People love to spend money on their pets. In fact, the American Pet Products Association found that pet owners spent $66.75 billion dollars on various expenses related to their pets in 2016 and that number is estimated to reach $69.36 billion this year. Melissa Mitchner is looking to take a big slice out of that pet industry pie.
Mitchner recently re-launched her pet care business, making it Harlem’s first and only 24-hour dog care facility. The Bark Shoppe offers day and night care services, including therapy, boarding, and grooming. Dogs even get therapeutic care with scents and sounds. In short, it’s a state-of-the-art dog space. Mitchner initially opened her shop in August 2012, but this past October The Bark Shoppe got a revamp and added a 24-hour pet care and lodging facility or, as they call them, Day Care and Canine Condos. Pet owners can even check in on their dog via live stream.
Mitchner told MadameNoire about her love of pets and how changing demographics in Harlem from mainly Black residents to now Caucasian has affected her business.
MadameNoire (MN): What made you want to open a pet services business?
Melissa Mitchner (MM): I was inspired by a reality show. I did not grow up with any pets and was afraid of big dogs, but I saw a need in a changing community and I wanted to represent great customer service with and for people that looked like me.
MN: How did you raise startup funds?
MM: I didn’t raise any funds, I self-funded. I stepped out on faith and depleted my savings account. Whew!
MN: That must have been somewhat scary. What were some startup challenges?
MM: Finding people that understand your vision. Since I started at 26, I often worked with my peers and that was sometimes a challenge because I had over eight years experience in human resources, retail, and big box organization. It was hard to translate the direction where the company should go. People can’t envision what they don’t see sometimes, but I knew my plan. Also, battling the people that don’t understand your value and constantly try to discount your brand.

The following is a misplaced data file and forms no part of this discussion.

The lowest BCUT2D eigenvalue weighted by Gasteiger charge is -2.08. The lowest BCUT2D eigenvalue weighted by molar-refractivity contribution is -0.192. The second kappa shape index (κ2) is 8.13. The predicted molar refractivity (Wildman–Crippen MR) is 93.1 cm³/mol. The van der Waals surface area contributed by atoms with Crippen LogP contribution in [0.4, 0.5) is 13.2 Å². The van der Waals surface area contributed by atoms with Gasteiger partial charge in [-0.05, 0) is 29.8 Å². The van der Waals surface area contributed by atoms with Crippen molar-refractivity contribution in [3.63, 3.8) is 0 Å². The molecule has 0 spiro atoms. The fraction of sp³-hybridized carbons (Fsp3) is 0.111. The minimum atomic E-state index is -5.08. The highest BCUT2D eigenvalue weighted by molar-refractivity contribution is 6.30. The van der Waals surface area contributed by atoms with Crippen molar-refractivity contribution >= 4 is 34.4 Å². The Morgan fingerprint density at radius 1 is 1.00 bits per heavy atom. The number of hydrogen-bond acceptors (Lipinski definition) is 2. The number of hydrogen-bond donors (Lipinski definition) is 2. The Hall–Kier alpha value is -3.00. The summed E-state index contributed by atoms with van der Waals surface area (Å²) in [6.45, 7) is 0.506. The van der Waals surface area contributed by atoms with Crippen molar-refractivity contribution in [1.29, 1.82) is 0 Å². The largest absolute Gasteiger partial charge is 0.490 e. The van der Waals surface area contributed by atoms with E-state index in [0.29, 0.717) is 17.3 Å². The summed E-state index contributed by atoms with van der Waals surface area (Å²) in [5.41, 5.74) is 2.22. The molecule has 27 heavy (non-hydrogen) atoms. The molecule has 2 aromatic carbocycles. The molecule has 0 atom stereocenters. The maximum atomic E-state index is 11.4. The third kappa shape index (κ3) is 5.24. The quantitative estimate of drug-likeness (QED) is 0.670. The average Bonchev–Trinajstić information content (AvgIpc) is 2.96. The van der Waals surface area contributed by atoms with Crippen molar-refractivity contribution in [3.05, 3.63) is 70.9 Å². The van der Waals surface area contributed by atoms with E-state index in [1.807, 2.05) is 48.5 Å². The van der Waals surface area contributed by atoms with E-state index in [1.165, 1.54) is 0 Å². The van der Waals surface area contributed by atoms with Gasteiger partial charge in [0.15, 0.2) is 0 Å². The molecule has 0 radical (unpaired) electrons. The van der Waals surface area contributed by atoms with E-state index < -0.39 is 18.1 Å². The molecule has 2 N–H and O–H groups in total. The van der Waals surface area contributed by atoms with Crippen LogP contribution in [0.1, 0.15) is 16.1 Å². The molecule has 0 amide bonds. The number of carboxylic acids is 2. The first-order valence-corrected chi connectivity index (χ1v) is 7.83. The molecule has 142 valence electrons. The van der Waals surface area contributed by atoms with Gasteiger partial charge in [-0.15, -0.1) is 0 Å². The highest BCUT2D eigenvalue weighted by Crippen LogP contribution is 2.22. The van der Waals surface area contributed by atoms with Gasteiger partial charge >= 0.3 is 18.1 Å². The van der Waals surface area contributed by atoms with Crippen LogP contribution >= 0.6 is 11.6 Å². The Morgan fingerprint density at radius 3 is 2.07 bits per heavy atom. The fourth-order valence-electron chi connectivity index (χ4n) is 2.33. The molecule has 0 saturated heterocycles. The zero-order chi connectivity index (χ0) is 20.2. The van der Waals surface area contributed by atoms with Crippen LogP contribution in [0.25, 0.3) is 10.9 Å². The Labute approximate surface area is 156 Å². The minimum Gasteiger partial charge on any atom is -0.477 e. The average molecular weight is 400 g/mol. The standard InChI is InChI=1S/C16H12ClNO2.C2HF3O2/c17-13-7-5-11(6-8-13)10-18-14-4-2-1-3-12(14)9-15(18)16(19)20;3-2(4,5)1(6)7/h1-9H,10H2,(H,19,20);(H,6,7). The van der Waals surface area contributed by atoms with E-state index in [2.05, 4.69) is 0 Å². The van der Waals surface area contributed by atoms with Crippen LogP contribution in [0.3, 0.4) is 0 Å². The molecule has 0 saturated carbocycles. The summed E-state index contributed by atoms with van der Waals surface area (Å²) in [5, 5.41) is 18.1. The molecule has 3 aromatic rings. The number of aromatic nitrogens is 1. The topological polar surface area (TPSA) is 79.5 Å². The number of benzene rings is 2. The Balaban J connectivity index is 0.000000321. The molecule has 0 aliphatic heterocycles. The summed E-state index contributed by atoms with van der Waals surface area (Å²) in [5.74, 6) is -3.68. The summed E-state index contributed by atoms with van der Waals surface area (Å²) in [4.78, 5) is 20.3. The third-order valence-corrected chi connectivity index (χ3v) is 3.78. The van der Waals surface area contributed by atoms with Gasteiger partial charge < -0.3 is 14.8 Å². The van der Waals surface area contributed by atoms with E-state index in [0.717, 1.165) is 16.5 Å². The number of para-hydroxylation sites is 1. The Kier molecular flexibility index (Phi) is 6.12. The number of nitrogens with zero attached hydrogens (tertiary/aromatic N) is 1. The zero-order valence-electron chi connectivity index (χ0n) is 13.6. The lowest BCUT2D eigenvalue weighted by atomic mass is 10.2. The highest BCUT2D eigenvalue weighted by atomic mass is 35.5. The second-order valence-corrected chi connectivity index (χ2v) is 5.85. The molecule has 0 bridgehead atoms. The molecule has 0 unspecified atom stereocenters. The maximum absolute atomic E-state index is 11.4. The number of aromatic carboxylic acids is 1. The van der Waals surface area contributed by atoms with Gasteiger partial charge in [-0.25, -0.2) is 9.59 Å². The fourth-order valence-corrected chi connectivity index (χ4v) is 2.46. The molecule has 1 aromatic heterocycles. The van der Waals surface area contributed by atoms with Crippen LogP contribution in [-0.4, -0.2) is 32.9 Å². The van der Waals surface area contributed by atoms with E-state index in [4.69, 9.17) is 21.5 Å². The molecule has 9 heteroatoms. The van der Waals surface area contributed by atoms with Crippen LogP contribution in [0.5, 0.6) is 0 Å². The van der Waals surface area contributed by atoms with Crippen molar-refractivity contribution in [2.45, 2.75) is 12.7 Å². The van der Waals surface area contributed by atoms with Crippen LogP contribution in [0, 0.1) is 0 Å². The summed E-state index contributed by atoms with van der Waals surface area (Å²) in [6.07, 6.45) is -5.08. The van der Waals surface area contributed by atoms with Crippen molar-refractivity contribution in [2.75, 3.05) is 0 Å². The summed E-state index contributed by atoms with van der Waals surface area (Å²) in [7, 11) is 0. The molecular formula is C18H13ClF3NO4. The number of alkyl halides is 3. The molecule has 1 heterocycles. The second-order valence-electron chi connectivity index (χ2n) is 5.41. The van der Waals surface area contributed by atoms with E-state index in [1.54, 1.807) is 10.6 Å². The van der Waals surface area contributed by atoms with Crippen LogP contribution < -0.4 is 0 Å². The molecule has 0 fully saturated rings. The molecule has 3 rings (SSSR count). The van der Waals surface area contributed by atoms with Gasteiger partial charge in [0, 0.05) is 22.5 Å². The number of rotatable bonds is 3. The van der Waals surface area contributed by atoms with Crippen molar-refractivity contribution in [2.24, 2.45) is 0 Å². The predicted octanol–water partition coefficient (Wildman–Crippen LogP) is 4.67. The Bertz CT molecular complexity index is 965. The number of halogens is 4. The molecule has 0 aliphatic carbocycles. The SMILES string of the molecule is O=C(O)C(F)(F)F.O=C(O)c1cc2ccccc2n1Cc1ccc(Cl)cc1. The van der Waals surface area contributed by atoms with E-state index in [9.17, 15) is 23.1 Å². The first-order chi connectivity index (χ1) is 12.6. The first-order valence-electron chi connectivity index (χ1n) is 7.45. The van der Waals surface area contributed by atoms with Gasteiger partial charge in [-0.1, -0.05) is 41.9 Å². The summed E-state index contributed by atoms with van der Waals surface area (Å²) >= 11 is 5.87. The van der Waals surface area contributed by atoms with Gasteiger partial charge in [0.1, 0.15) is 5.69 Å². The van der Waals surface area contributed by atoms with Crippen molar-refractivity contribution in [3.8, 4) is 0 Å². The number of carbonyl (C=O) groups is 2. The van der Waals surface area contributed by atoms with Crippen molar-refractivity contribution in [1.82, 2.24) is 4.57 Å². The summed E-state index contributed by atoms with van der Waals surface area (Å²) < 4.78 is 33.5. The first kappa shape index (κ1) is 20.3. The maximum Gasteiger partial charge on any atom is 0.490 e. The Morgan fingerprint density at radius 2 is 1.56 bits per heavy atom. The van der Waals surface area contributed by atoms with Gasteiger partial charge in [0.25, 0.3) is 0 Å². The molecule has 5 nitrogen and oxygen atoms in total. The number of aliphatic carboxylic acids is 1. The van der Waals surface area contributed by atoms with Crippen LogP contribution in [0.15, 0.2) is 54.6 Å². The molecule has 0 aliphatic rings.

MN: This is a niche business, how do you market it to consistently get new clients?
MM: For the first three to four years it was word of mouth and referrals. That has truly been a blessing. I use social media and recently hired a PR company too to support my outreach. I still continue to self-promote across NYC and I always will.
MN: Why Harlem?
MM: Because people needed to know and see an owner they can identify with. Upon me opening, there were a lot of mixed feelings around gentrification and what that meant to the community. I wanted to be the girl on 115th Street that not only ran a business with integrity but is an example of what hard work and persistence create. I always had great models of greatness and I wanted to create that so that the new leaders that come after me were confident that if I did it, they can to and be confident in that.
MN: How is the changing face of Harlem affecting your business?
MM: We are seeing more international dog breeds. What’s important for myself and my business is that no matter how much the neighborhood changes we continue to be the face of love. A brand that old Harlem can identify with and new Harlem can appreciate. No matter the changes, we will continue to be a company that serves Harlem and pours directly back into the community.
MN: What has been the biggest business surprise since opening?
MM: How much we’ve grown and continue to set the bar higher. I can truly say we are just scratching the surface of what is to come for The Bark Shoppe.